I Wanna be Sedated turned into an iconic music video back in the day when MTV actually showed music videos.
It had previously been released 10 years earlier but became a true hit after the video came out. It ranks 145th on Rolling Stones’ list of greatest songs.
Day 100 of 100 albums
RAMONES = RAMONES
THEE MOST INFLUENTIAL BAND EVER WHICH SPLIT THE HISTORY OF ROCK N’ ROLL IN HALF UPON THEIR DEBUT❤
THE RAMONES INFLUENCED POPULAR MUSIC GENRES: HEAVY METAL, THRASH, INDIE, GRUNGE, POST-PUNK & PUNK ROCK.
💪🤘METAL MELISHA🤘✊ pic.twitter.com/iaQ53k32Jq
— 💪🤘METAL MELISHA🤘✊ (@MelishaMetal) July 21, 2020
Why do all The Ramones songs sound the same?
The Ramones intentionally avoid complicated song structures and lavish production techniques, preferring raw, fast, and simple pop songs. The result is that to the casual listener, many of their songs do sound similar.
Many critics say that all of the Ramones’ songs sound the same, but if you listen to Blitzkrieg Bop, I Wanna be Sedated, or any of their best-known songs, you won’t have any problem telling one song from the other.
But there is some truth to this accusation.
If you put on a whole album and give it a quick listen, you probably won’t be able to tell one song from the other. The reason for this has more to do with the driving, hardcore, penetrating sound that defines the Ramones style. Their recorded music, much like their legendary live shows, is a fast and furious experience, over before you know it.
If you have an untrained ear, it can be hard to tell where one song ends, and the other begins.
I still remember as a teen, I went to a traveling summer camp called Meyer’s Mountain Men. And we traveling across the southwest and west coast in a school bus. This would be the summer of 1980 and 1981.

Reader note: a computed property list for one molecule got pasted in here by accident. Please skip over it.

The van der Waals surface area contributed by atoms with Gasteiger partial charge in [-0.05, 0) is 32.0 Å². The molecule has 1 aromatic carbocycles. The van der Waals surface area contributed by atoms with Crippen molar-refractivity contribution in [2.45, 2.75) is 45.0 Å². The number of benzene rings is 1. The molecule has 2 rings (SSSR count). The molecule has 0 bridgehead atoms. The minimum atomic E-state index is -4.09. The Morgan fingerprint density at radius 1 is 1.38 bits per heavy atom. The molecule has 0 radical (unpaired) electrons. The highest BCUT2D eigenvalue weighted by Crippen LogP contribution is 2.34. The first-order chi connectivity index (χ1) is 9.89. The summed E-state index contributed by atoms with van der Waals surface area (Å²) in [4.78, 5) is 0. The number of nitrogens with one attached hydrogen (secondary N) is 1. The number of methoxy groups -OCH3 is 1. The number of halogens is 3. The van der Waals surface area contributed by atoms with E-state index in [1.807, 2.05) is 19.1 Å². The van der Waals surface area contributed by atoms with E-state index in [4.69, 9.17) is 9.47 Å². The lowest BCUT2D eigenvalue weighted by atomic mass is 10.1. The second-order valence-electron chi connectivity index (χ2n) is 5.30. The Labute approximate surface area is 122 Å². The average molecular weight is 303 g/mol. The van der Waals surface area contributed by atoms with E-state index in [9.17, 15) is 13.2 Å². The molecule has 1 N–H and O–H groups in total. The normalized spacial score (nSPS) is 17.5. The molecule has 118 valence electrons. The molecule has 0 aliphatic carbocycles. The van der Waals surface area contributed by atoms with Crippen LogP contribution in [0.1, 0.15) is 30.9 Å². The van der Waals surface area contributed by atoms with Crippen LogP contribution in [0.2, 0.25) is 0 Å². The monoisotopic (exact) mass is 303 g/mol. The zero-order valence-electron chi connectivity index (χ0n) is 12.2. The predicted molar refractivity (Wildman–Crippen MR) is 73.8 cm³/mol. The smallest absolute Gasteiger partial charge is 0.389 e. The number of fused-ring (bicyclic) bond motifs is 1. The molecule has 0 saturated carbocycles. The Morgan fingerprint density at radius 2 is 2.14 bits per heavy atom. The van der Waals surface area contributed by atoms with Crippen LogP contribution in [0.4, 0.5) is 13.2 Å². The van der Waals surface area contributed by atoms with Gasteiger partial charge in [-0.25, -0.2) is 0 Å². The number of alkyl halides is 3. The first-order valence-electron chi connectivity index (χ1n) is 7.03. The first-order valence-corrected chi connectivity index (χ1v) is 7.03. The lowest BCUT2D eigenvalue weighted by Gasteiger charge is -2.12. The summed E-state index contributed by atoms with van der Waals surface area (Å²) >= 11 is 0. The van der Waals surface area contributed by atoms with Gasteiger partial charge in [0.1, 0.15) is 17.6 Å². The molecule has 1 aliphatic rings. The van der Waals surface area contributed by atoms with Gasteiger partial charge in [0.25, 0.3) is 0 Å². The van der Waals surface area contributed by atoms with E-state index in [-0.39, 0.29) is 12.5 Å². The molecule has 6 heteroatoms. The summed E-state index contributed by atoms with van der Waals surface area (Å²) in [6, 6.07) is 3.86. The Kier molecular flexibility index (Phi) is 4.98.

We got to take turns playing our cassettes in the bus’s music system, and I often chose the Ramones’ live album “It’s Alive”.
You can bet most of my bus-mates had a hard time telling the songs apart and didn’t quite get the appeal. But then shocking people was part of the fun of listening to punk in the first place.
When we think about why the Ramones are so popular, it’s easy to credit a focused post-retirement and posthumous licensing bonanza.
Their music has shown up everywhere. You would least expect it for one of the most respected punk bands in history.
But the real truth of the matter is that their music is good. Despite not being the best musicians, this band broke every barrier in terms of genre, sound, and style.
They also avoided controversial or political topics despite Johnny and Dee Dee being conservative punk rockers. And even the touchy subjects like sniffing glue or Dee Dee turning tricks at 53rd and 3rd were done in a funny (not serious) way.
And this is why they continue to be more popular than ever decades after they retired and years after the last living original member passed away.
Photo which requires attribution:
ramones by masao nakagami is licensed under CC2.0 and was cropped, edited, and had a text overlay added